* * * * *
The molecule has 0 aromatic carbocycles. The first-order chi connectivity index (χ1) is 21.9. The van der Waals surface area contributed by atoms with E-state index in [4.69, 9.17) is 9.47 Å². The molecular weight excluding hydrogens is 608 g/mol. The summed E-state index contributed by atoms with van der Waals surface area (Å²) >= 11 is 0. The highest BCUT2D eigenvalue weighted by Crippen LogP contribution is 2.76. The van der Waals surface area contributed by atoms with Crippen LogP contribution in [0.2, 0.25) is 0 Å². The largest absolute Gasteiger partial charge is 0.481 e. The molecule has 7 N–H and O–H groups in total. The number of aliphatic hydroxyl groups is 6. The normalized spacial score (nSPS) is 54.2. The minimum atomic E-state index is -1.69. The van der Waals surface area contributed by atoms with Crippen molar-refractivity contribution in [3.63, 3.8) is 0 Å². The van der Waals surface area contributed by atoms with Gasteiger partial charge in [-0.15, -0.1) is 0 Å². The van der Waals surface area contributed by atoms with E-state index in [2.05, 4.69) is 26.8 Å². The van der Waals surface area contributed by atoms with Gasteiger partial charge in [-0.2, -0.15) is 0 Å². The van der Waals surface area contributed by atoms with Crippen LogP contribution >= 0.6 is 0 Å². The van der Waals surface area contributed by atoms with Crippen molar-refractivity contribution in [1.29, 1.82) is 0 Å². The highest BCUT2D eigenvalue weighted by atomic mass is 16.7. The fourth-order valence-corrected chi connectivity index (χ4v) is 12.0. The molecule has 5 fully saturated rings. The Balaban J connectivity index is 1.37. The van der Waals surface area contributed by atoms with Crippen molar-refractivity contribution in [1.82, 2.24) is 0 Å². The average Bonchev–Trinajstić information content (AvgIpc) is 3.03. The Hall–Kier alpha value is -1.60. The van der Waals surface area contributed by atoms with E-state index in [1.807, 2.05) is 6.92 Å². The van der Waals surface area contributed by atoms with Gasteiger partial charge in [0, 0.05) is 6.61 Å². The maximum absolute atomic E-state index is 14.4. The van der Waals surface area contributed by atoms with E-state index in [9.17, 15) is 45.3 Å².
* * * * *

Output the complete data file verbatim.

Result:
The molecule has 0 aromatic carbocycles. The first-order chi connectivity index (χ1) is 21.9. The van der Waals surface area contributed by atoms with E-state index in [4.69, 9.17) is 9.47 Å². The molecular weight excluding hydrogens is 608 g/mol. The summed E-state index contributed by atoms with van der Waals surface area (Å²) >= 11 is 0. The highest BCUT2D eigenvalue weighted by Crippen LogP contribution is 2.76. The van der Waals surface area contributed by atoms with Crippen LogP contribution in [0.2, 0.25) is 0 Å². The largest absolute Gasteiger partial charge is 0.481 e. The molecule has 7 N–H and O–H groups in total. The number of aliphatic hydroxyl groups is 6. The normalized spacial score (nSPS) is 54.2. The minimum atomic E-state index is -1.69. The van der Waals surface area contributed by atoms with Crippen molar-refractivity contribution in [3.63, 3.8) is 0 Å². The van der Waals surface area contributed by atoms with Gasteiger partial charge in [-0.15, -0.1) is 0 Å². The van der Waals surface area contributed by atoms with E-state index in [2.05, 4.69) is 26.8 Å². The van der Waals surface area contributed by atoms with Gasteiger partial charge in [-0.2, -0.15) is 0 Å². The van der Waals surface area contributed by atoms with Crippen LogP contribution >= 0.6 is 0 Å². The van der Waals surface area contributed by atoms with Crippen molar-refractivity contribution in [1.29, 1.82) is 0 Å². The highest BCUT2D eigenvalue weighted by atomic mass is 16.7. The fourth-order valence-corrected chi connectivity index (χ4v) is 12.0. The molecule has 5 fully saturated rings. The Balaban J connectivity index is 1.37. The van der Waals surface area contributed by atoms with Crippen molar-refractivity contribution in [1.82, 2.24) is 0 Å². The average Bonchev–Trinajstić information content (AvgIpc) is 3.03. The Hall–Kier alpha value is -1.60. The van der Waals surface area contributed by atoms with E-state index in [1.807, 2.05) is 6.92 Å². The van der Waals surface area contributed by atoms with Gasteiger partial charge in [0, 0.05) is 6.61 Å². The maximum absolute atomic E-state index is 14.4. The van der Waals surface area contributed by atoms with E-state index in [9.17, 15) is 45.3 Å².